Photo source:

The Belgian Airman was only delivered in February 1942 as the Empire Ballantyne before the British Ministry of War Transport transferred the ship to the Belgian government, who gave it the new name. The ship was 433 feet long, 56.3 feet wide, and 34.3 feet deep, and propelled by a single diesel engine of 490 net horsepower which gave it 12 knots speed. It was built by Harland & Wolff Limited of Belfast, Northern Ireland and Glasgow.

The Master of the Belgian Airman (possibly Captain E. Cailloux) skillfully brought his ship alongside the lifeboat and his men put over pilot ladders to enable the survivors, including the injured, to clamber up the side of the ship. Dewar notes that “we were treated extremely well.” Given their proximity to Bermuda they were able to be landed in St. George’s at 4:00 pm the same day, Sunday the 26th.

In Bermuda volunteers and aid workers were working around the clock to accommodate survivors from numerous ships sunk around the island in recent days. The “Herald-American” in Syracuse New York of Sunday 26th April 1942 titled a piece on page 12 “67 Reach Bermuda from 3 Lost Ships.” These were 33 men from the Swedish ship Agra, landed on Wednesday 22nd April after drifting two days, eight men from the British ship Derryheen landed the same day after drifting for a day, and 26 men from the US freighter Robin Hood who had been adrift for nine days and landed on Saturday the 25th of April, a day before the Modesta men arrived.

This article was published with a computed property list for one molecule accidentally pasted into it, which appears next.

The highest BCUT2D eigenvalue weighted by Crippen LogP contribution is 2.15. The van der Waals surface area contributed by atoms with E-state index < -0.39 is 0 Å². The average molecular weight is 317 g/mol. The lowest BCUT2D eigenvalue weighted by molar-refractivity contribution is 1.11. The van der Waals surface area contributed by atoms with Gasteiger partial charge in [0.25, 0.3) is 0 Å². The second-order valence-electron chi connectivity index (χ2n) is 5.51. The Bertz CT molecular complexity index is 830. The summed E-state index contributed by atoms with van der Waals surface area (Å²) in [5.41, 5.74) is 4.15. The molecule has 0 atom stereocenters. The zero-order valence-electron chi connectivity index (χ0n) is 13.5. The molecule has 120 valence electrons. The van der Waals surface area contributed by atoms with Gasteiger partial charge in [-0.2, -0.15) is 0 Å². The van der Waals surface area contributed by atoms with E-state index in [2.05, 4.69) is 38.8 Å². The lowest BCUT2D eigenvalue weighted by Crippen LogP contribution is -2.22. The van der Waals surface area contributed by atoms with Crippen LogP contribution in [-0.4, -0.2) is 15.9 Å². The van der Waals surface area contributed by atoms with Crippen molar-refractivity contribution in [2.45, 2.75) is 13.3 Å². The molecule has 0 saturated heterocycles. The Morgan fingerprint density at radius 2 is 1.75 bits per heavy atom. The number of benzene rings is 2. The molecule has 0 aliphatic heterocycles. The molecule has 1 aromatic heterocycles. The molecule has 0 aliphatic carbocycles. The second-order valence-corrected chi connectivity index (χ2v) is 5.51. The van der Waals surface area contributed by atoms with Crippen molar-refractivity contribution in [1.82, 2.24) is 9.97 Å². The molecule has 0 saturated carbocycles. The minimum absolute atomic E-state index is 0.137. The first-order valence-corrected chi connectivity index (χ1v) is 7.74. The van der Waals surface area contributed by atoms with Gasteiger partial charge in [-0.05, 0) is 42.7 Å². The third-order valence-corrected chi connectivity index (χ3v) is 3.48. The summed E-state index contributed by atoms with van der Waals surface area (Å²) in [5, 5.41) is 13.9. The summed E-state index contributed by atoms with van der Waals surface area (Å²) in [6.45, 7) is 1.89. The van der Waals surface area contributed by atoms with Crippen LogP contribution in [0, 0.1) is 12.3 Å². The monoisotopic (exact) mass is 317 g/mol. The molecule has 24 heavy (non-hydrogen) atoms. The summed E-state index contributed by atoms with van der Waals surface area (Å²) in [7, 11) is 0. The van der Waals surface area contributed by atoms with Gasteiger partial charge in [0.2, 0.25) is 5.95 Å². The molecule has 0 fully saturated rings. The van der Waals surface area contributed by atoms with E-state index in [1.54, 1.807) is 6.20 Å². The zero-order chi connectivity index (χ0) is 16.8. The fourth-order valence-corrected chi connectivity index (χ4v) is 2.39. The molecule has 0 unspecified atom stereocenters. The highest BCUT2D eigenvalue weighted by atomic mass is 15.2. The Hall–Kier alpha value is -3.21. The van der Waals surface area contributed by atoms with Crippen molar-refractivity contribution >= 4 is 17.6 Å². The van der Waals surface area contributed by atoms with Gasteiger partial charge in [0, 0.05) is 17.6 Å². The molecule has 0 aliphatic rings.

The “Bradford Era,” a Pennsylvania newspaper, reported on Monday the 28th: “spotted by aircraft and rescued by ship, survivors of an Allied merchant vessel torpedoed off Bermuda have been alanded at nearby St. George’s. The seamen reported their captain was among 14 [sic] believed lost. Seven officers were among the survivors.”